It may be a bit strange to refer to a hot water dispenser as a “water cooler”, yet most water coolers now come with a hot water faucet. In offices and waiting rooms, this feature gives water dispensers more flexibility, and makes them serious competition for traditional hot drink machines.
A hot water dispensers uses an electric generator to heat room-temperature water supplied by either a replaceable bottle or the mains water supply. In general, water is heated to 94°C, but some models can also really boil water at a proper 100°C. Cheaper models, often of the bottled type, may heat the liquid at only around 60°C, which is still enough for a tea or coffee. In all cases, a safety lock on the hot water faucet will prevent scalding. Usually, electricity consumption remains reasonable.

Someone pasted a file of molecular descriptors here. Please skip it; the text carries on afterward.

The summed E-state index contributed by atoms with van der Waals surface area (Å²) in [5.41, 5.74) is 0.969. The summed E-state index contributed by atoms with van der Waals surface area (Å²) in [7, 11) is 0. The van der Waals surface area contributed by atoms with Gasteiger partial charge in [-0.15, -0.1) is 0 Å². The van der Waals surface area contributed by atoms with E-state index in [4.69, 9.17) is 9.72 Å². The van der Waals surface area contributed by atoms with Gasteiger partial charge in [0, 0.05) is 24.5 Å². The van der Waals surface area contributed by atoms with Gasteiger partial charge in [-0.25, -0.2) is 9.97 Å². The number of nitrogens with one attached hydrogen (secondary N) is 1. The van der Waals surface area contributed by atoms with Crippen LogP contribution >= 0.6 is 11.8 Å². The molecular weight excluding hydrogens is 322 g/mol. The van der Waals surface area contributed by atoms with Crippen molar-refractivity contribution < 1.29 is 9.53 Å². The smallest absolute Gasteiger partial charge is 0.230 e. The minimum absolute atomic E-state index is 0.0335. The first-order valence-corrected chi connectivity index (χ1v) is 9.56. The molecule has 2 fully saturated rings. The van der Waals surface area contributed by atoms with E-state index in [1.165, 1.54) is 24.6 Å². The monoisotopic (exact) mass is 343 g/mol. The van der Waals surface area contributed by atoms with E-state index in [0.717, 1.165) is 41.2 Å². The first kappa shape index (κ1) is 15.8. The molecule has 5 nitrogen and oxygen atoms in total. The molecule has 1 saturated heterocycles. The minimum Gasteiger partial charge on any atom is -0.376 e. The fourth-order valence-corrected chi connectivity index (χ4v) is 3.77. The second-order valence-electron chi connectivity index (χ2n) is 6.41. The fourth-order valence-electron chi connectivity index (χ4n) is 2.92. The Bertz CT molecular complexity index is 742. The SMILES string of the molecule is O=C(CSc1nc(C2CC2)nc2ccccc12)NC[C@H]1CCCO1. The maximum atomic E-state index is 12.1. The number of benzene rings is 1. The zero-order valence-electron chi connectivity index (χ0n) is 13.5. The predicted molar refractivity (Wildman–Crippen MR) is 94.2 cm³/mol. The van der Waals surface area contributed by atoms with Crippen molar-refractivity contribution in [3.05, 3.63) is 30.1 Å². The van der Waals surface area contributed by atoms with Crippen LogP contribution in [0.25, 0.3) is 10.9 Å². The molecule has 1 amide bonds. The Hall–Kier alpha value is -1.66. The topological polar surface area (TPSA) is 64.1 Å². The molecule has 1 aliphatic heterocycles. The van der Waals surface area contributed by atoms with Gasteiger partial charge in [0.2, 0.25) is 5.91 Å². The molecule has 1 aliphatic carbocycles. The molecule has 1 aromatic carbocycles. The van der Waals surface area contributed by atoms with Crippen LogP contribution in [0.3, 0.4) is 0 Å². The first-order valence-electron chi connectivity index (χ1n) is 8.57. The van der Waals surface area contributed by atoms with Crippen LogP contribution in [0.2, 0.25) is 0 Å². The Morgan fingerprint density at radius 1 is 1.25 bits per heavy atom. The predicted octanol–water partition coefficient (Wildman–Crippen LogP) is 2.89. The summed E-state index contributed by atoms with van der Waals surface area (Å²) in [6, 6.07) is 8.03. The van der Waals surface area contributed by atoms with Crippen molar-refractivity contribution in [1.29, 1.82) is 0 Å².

There are many different models of hot water dispensers. The most popular ones are uncomplicated freestanding units which will provide cold and hot water. They only need an electric socket to work, and if they are mains-fed they’ll be able to supply an infinite amount of hot water to any home or office. Countertop or under-the-counter units are great space-saving solutions, as are hot water taps, which will provide cold, hot and even sparkling water. These latter models are quite expensive, though.
A hot water dispenser provides refreshing beverages all year long, but also allows your staff to prepare quick snacks, such as instant soups or noodles. They’re not more complicated to maintain than cold water dispensers, and usually not more expensive either.
An additional question: Respond to this Question
- What is the difference between bottled and plumbed-in water coolers?